Principally, the Social Responsibility recognizes company’s responsibility not only to their shareholders but also to all of their stakeholders — all the parties affected by a business including workers, government, suppliers, the local community and consumers. In recent developments, the environment has also been put into the equation.
The new understanding of Social Responsibility is known as the triple bottom line — Profit, People and Planet. That is business goals are always for profit, and that business and organizations are supposed to take part in the efforts to fulfill people’s welfare and this requires active participation in securing the planet’s sustainability. Organizations now highlight social and environmental initiatives on their websites and annual reports.
The oil company Exxon Mobil, for example, is much bigger than the combined revenue of the poor 80 countries, money does not reflect power, but it is certainly a parallel to power. About 85 percent of the world’s flour stock is controlled by only six TNCs. Five TNCs now control 90 percent of the music industry and seven companies own 95 percent of the world’s film industry.
This is why “Corporate Social Responsibility” needs a serious rethink. “Corporate Accountability” would be a more correct term, for accountability deals with the control of the exercise of power while responsibility merely counts on individual entities’ voluntary action.
Arguments for Social Responsibilities of Business
- Change in public expectations: The needs of today’s consumers have changed which has resulted in a change in their expectations of businesses. Since businesses owe their profits to society, they should therefore respond to the needs of society.
- Business is a part of society: Business and society are benefited when there is a symbiotic relationship between the two. Society gains from economic development and from the employment opportunities and business benefits through the workforce and the consumers provided by society.
- Avoiding intervention by government: By being socially responsible, corporations attract less attention from regulatory agencies which results in greater freedom and flexibility in their operations.
- Impact of internal activities of the organization on external environment: Most firms are open systems, i.e., they interact with the external environment. The internal activities of such firms have a deep impact on the external environment. To avoid such a negative impact on the external environment, the firms should be socially responsible.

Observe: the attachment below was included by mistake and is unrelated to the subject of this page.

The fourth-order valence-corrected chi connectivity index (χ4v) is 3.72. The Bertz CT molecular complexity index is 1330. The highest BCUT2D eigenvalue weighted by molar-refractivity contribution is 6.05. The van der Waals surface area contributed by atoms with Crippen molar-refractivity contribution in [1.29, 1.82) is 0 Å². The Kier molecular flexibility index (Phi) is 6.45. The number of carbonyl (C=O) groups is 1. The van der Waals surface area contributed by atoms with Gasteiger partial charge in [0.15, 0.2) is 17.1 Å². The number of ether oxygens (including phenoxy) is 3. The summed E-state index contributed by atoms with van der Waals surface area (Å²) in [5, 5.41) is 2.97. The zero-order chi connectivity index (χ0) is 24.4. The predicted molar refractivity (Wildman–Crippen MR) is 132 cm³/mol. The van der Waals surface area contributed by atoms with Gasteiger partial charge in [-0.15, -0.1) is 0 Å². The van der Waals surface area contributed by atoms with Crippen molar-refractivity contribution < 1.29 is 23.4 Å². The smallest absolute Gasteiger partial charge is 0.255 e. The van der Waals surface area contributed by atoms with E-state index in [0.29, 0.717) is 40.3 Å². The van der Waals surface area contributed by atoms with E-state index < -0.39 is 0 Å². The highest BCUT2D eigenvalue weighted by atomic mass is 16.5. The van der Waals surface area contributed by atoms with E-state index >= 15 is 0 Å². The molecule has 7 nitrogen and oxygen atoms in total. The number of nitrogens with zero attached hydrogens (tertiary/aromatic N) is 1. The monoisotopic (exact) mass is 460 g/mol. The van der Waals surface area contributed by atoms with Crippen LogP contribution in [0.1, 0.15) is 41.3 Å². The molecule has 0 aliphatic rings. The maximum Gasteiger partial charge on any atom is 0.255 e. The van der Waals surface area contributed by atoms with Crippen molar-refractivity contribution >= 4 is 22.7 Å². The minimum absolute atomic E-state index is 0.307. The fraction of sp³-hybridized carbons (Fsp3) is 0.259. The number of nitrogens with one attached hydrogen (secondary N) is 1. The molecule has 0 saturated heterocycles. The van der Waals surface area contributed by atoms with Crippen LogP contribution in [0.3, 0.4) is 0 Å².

- Protecting shareholder interests: By being socially involved, an organization can improve its image and also protect its shareholders’ interests.
- New avenues to create profits: Social responsibility involves the conservation of natural resources. Conservation can be beneficial for organization. Items that were considered waste earlier (for example, empty soft drink cans) can be recycled and thus profitably used again.
- Favorable public image: Through social responsibility, an organization can create a favorable image for itself. By doing so, it can attract customers, investors and other stakeholders.
- Prevention is better than cure: It is in the best interests of organizations to prevent social problems. Instead of allowing large-scale unemployment which could lead to social unrest (which will harm business interests), organizations can be sources of employment for eligible youth.
- Best use of resources: Organizations should make best use of the skills and talent of its managerial personnel as well as its capital resources to provide good quality products and services. By doing so, the organizations will be able to fulfill their obligations toward society.
Arguments against Social Responsibility of Business
- Excessive costs: When a organizations incurs excessive costs for the social involvement, it passes the cost on to its customers in the form of higher prices. Society, therefore, has to bear the burden of the social involvement of organizations by paying higher prices for its products and services.
- Opposes the principle of profit maximization: The main motive of a organizations is profit maximization. Social involvement may not be economically viable for a organizations.
- Weakened international balance of payments: A weakened international balance of payments situation could be created by the social involvement of organizations. Since the cost of social initiatives would be added to the price of the products, the MNCs selling in international markets would be at a disadvantage as compared to domestic organizations which may not be involved in social activities.
- Lack of accountability: Until a proper mechanism to establish the accountability of organizations is developed, they should not get involved in social activities.
- Increase in the organizations power and influence: Organizations are equipped with a certain amount of power. Their involvement in social activities can lead to an increase in their power and influence. Such influence and power may corrupt them.
- Lack of consensus on social involvement: There is no agreement regarding the type of socially responsible actions that a organizations should undertake.